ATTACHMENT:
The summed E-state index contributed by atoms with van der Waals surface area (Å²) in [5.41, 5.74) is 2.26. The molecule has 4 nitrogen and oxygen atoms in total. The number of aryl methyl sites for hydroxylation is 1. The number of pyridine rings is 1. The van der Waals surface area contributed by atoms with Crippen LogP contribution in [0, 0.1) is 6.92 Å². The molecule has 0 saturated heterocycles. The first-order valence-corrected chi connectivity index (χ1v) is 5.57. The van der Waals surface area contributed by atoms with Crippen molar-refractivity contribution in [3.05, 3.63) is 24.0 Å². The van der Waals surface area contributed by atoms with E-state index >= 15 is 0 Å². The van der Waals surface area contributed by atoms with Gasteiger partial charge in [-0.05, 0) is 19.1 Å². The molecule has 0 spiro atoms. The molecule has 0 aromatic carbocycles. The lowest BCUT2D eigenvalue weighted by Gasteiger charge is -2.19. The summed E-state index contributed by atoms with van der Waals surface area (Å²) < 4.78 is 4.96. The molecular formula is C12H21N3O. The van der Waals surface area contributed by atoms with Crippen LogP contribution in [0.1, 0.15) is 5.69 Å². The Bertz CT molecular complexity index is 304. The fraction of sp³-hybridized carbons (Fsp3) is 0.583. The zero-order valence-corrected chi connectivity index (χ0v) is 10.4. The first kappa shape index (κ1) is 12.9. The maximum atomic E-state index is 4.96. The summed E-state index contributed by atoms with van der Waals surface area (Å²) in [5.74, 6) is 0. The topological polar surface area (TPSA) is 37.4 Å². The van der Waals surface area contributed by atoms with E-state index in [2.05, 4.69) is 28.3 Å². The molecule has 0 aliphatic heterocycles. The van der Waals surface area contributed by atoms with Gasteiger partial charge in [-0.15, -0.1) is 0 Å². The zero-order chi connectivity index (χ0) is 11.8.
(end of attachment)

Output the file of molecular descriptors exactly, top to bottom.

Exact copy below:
The summed E-state index contributed by atoms with van der Waals surface area (Å²) in [5.41, 5.74) is 2.26. The molecule has 4 nitrogen and oxygen atoms in total. The number of aryl methyl sites for hydroxylation is 1. The number of pyridine rings is 1. The van der Waals surface area contributed by atoms with Crippen LogP contribution in [0, 0.1) is 6.92 Å². The molecule has 0 saturated heterocycles. The first-order valence-corrected chi connectivity index (χ1v) is 5.57. The van der Waals surface area contributed by atoms with Crippen molar-refractivity contribution in [3.05, 3.63) is 24.0 Å². The van der Waals surface area contributed by atoms with E-state index >= 15 is 0 Å². The van der Waals surface area contributed by atoms with Gasteiger partial charge in [-0.05, 0) is 19.1 Å². The molecule has 0 spiro atoms. The molecule has 0 aromatic carbocycles. The lowest BCUT2D eigenvalue weighted by Gasteiger charge is -2.19. The summed E-state index contributed by atoms with van der Waals surface area (Å²) < 4.78 is 4.96. The molecular formula is C12H21N3O. The van der Waals surface area contributed by atoms with Crippen LogP contribution in [0.1, 0.15) is 5.69 Å². The Bertz CT molecular complexity index is 304. The fraction of sp³-hybridized carbons (Fsp3) is 0.583. The zero-order valence-corrected chi connectivity index (χ0v) is 10.4. The first kappa shape index (κ1) is 12.9. The maximum atomic E-state index is 4.96. The summed E-state index contributed by atoms with van der Waals surface area (Å²) in [5.74, 6) is 0. The topological polar surface area (TPSA) is 37.4 Å². The van der Waals surface area contributed by atoms with E-state index in [2.05, 4.69) is 28.3 Å². The molecule has 0 aliphatic heterocycles. The van der Waals surface area contributed by atoms with Gasteiger partial charge in [-0.15, -0.1) is 0 Å². The zero-order chi connectivity index (χ0) is 11.8.